Military History Books
by Harold A. Skaarup   www.SilverHawkAuthor.com   
 
Warplanes of the Second World War preserved in the United Kingdom, Miles Hawk Major, Miles Magister, Miles Martinet, Miles Messenger

Warplanes of the Second World War preserved in the United Kingdom,

Miles Hawk Major, Miles Magister, Miles Martinet, Miles Messenger

Data current to 19 Dec 2018.

 (Kevin Dickin Photo)

Miles M.2H Hawk Major (Serial No. DG590), Montrose Air Station Heritage Centre, Scotland.  This aircraft was in storage with the RAF Museum and is one of only two in existance.

 (IWM Photo CH 1250)

Miles M.14A Magister, No. 28, No. 8 Elementary Flying Training School at Woodley, Berkshire, September 1940, prior to a training flight.

 (Alan Wilson Photos)

 (Mike Burdett Photo)

Miles M.14A Magister (Serial No. P6382), c/n 1750, Reg. No. G-AJRS, The Shuttleworth Collection, Old Warden, Bedfordshire.

 (Alan Wilson Photos)

 (Alan Wilson Photo)

Miles Magister (Serial No. N3788), Reg. No. G-AKPF, The Shuttleworth Collection, Old Warden, Bedfordshire.

 (IWM Photo CH 140)

Miles M.14 Magister (Serial No. N3780), flown by Miles Aircraft?s test-pilot, Bill Skinner, from Woodley airfield, Berkshire. The aircraft later served as ?49? with No. 15 Elementary Flying Training School at Carlisle.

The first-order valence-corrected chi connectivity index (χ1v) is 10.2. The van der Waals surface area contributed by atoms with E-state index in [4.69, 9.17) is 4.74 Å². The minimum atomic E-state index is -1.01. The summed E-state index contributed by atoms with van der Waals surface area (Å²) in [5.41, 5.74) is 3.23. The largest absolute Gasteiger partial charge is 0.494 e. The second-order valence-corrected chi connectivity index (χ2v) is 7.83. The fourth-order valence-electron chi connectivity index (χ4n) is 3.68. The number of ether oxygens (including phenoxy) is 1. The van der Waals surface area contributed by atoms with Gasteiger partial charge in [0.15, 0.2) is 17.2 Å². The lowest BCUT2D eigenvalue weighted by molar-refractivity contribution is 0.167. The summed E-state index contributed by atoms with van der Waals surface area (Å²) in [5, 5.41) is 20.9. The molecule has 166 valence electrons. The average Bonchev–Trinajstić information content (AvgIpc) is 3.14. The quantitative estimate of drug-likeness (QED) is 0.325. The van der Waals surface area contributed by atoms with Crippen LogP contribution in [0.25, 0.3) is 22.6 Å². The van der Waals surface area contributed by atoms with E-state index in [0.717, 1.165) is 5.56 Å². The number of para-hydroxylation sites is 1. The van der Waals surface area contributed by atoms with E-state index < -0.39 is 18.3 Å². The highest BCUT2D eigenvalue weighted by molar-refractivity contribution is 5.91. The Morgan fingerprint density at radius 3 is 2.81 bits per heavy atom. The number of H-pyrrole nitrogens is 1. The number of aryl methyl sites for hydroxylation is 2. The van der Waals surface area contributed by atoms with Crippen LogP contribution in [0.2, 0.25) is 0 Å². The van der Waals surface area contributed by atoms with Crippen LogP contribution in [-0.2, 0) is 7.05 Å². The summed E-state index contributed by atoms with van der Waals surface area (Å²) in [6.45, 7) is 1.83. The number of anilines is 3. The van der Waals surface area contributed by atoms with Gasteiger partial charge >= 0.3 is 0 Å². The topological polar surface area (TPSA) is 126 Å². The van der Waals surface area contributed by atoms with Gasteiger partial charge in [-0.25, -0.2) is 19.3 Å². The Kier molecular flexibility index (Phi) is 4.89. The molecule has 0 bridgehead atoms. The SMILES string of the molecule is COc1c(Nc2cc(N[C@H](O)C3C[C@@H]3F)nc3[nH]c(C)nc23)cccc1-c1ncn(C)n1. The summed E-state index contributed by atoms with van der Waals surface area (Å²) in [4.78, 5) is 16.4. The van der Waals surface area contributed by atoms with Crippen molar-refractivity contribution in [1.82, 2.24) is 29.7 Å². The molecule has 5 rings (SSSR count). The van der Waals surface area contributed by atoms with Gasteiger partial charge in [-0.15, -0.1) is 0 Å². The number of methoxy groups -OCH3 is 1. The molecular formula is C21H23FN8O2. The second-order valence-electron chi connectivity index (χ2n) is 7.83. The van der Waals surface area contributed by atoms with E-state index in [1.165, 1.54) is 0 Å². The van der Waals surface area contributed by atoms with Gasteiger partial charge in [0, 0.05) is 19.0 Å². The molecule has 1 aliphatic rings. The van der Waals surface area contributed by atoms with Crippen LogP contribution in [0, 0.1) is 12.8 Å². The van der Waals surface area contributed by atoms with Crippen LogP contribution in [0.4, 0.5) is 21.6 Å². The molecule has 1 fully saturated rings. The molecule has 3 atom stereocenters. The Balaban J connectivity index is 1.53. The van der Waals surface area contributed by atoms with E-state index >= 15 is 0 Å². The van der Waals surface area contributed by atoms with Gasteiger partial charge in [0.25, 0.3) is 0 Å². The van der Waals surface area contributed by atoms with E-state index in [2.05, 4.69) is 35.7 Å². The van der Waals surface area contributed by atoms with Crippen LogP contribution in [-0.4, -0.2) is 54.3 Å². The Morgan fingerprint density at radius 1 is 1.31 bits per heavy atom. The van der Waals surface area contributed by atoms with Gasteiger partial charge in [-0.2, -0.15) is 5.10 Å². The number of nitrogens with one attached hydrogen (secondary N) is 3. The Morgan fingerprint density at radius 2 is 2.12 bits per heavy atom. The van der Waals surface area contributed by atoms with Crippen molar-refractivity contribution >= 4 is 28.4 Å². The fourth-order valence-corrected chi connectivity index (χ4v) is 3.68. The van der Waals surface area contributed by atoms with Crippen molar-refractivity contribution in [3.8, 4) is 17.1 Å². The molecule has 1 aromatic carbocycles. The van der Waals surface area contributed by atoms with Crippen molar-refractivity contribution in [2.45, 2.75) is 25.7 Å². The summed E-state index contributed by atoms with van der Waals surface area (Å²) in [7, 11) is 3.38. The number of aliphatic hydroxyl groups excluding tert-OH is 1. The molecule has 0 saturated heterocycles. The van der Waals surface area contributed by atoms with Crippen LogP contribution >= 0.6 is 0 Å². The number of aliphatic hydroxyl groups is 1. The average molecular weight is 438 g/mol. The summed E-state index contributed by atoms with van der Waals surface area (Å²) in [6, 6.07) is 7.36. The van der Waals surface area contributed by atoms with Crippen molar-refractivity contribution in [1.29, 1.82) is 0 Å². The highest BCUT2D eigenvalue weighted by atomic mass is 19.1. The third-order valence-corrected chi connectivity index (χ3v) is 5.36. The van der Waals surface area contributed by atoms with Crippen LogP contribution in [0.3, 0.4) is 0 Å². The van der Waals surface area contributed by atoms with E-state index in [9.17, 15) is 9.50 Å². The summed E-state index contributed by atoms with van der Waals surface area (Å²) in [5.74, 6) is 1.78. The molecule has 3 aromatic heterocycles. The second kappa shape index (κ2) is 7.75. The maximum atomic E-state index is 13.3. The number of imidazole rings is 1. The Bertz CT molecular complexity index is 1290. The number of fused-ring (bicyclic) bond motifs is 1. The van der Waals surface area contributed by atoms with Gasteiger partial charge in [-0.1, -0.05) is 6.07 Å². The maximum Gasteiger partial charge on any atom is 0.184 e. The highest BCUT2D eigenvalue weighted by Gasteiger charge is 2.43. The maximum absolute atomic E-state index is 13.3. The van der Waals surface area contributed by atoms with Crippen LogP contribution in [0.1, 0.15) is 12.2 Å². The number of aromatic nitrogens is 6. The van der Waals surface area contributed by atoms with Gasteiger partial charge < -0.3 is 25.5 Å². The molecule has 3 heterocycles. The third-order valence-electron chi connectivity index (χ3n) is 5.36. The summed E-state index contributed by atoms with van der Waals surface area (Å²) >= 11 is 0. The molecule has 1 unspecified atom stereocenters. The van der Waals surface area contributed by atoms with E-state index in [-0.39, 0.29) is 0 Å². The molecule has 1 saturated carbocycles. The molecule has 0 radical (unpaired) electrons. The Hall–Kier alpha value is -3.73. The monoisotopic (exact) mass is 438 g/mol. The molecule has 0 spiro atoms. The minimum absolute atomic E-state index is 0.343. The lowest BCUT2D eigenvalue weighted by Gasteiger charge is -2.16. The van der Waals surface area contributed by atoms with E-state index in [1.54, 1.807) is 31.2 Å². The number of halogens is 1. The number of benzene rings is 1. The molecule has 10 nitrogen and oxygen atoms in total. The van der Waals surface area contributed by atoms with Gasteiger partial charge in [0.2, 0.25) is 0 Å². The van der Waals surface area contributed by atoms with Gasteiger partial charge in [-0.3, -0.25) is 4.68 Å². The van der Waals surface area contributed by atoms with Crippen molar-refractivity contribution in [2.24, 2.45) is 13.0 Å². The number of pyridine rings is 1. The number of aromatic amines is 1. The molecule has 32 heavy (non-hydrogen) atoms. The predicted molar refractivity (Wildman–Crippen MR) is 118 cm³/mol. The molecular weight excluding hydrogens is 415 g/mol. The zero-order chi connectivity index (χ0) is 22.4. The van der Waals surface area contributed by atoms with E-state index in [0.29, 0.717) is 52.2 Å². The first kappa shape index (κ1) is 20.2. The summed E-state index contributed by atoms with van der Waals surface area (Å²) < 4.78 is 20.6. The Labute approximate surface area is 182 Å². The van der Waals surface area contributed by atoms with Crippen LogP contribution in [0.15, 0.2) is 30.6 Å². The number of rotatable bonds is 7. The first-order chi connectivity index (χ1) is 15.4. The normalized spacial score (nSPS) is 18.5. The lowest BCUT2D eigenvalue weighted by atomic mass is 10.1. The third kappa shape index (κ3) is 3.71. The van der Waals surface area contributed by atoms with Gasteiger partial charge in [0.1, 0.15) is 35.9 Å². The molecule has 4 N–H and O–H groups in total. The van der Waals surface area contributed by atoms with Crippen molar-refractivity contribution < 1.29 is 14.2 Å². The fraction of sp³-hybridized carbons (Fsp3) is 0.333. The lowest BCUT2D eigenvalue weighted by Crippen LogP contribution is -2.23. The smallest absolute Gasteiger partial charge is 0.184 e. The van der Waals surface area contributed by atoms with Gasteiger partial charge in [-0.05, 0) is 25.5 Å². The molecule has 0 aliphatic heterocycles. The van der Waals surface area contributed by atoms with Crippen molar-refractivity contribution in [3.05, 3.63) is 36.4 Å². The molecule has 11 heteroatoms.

(Gaius Cornelius Photo)

 (Roland Turner Photo)

Miles M.14 Magister Mk. III (Serial No. BB661), FDT-A, Reg. No. G-AFBS, Imperial War Museum, Duxford.

 (Happy Days Photo)

Miles Magister (Serial No. T9707), Museum of Army Flying, Middle Wallop, Hamsphire.

 (MBA Photo)

Miles Magister Mk. I (Serial No. T9841), reconstructed as (Serial No. L6906), Reg. No. G-AKKY, Museum of Berkshire Aviation (MBA), Woodley, Berkshire.

 (Alan Wilson Photos)

Miles Magister M.14A (Serial No. T9738), Reg. No. G-AKAT, Real Aeroplane Company, Breighton Airfield, North Yorkshire.

Miles Magister Mk. I (Serial No. 35), National Museum of Ireland, Collins Barracks, Dublin.

 (Miles Aircraft Ltd Photos)

Miles Martinet TT Mk. I (Serial No. HN862), being flown by Miles Aircraft?s chief test-pilot Tommy Rose shortly after completion. Following service with The RAE and the Aeroplane and Armament Experimental Establishment, HN862 joined No. 1634 (Anti-Aircraft Cooperation) Flight at Hutton Cranswick, Yorkshire, where it was lost as a result of a forced landing on 7 July 1943.

 (Allen Watkin Photo)

Miles Martinet TT.1 (Serial No. MS902), Reg. No. TF-SHC, ca. 1942, Museum of Berkshire Aviation, Woodley, Berkshire.  MS902 was built in 1943, and spent its operational life in Iceland at RAF Reykjavik.  In 1949, it was sold to the Akureyri Flying Club and given the Icelandic civil registration TF-SHC.  The club flew it until it crashed in 1951 near Kopasker in north-east Iceland.  The wreckage remained at the crash site until 1977, when it was recovered and placed in storage by the Icelandic Aviation Historical Society.  The aircraft was returned to the United Kingdom in 1996 by the Museum of Berkshire Aviation and has since been the subject of a lengthy restoration project.

 (IWM Photo B 7065)

Miles M.38 Messenger Mk. I (Serial No. RD333), the personal aircraft of Field Marshal B.L. Montgomery, at a landing ground in Normandy.  His pilot, Flying Officer Martin, stands next to him.

 (Alan D R  Brown Photo)

 (Les Chatfield Photo)

 (L-Bit Photo)

Miles Messenger (Serial No. RG333), Reg. No. G-AIEK, Jim Buckingham, Bristol, Somerset.  Airworthy.